The following is a general company name checklist to employ when selecting a trademark for your partnership, limited liability company, corporation, joint venture or non profit organization. Company names are the most widely used type of trade name. company names can achieve great value and symbolize substantial good will. Courts have recognized the protectibility of this interest, and the need to protect the general public from confusion.
Generally, the Secretary of State in the state the company is registered is the government entity that approves the company name. Approval means the company name is distinguishable from the name of any other company that is authorized to do business in that state. This approval does not create any substantive rights in the company name. Only actual use of the name in commerce can establish protectible rights that can then be asserted against third parties and establishes priority rights. However, approval to use a company name in a state does not reveal any conflicting, similar, or identical business names in interstate commerce. A search from a state employee to find a conflicting company name within the state will not reveal conflicts with other companies or federal trademarks in that state or other states. Thus, it is not recommended to rely solely on a state approval to use a company name in that state as an assurance that there will either be no legal challenges to the use of the company name or that you will be immune from such a challenge.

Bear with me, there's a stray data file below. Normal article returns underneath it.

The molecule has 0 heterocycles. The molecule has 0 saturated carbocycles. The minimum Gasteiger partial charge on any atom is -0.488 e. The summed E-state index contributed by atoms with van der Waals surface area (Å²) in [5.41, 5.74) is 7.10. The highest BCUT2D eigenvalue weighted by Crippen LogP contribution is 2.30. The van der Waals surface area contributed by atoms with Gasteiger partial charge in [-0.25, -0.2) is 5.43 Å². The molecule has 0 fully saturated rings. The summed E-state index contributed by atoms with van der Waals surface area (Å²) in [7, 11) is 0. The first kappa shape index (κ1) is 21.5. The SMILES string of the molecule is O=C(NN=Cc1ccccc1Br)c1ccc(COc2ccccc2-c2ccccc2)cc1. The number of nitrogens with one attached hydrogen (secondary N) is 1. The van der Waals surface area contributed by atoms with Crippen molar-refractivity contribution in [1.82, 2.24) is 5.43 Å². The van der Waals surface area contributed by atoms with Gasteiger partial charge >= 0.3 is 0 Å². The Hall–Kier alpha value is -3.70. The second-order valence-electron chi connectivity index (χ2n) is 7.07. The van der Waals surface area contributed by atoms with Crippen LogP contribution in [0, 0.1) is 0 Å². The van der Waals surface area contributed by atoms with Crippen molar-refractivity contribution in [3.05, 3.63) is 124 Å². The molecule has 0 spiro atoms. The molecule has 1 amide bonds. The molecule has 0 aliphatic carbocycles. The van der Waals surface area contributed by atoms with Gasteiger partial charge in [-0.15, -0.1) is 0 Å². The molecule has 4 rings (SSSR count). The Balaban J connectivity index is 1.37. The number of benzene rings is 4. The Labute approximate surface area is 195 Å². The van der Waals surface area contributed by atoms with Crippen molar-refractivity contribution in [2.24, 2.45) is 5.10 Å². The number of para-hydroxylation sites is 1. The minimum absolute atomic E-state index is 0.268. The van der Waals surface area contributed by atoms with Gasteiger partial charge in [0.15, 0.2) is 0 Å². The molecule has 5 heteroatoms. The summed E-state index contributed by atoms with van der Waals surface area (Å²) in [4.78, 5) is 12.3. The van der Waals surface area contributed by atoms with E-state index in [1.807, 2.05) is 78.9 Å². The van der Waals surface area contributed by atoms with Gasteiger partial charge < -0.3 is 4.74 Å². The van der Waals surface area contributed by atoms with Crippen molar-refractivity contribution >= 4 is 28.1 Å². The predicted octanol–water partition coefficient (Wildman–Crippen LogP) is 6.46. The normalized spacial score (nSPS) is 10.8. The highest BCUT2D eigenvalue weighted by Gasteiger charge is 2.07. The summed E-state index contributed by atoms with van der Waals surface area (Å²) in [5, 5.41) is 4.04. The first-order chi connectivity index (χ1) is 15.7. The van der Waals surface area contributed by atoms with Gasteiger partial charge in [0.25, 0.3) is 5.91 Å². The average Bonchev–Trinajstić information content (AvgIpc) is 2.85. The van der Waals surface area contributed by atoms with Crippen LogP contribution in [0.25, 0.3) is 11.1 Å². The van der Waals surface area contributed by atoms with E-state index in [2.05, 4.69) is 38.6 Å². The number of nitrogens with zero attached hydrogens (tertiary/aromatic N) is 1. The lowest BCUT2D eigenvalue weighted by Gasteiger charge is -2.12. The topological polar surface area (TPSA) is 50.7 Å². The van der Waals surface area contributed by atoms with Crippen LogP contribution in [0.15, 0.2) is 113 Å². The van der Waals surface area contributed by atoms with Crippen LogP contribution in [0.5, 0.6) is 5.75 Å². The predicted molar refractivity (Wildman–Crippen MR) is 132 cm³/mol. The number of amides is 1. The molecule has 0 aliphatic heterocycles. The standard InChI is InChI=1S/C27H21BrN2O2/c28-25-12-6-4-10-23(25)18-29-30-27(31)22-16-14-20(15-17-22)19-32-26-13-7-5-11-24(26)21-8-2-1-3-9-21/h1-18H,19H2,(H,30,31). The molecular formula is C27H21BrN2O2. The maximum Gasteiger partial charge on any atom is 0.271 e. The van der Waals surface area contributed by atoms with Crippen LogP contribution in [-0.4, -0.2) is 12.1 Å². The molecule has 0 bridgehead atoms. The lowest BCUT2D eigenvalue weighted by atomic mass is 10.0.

Company names are not eligible for trademark registration; however, if the name is used as a trademark, company names are allowed registration under the same principles as other trademarks. In order for registration, it must be determined that the trademark is not solely being used as a company name. The following list provides some general guidelines that could increase the chances of a company name being registrable as a federal trademark with the USPTO: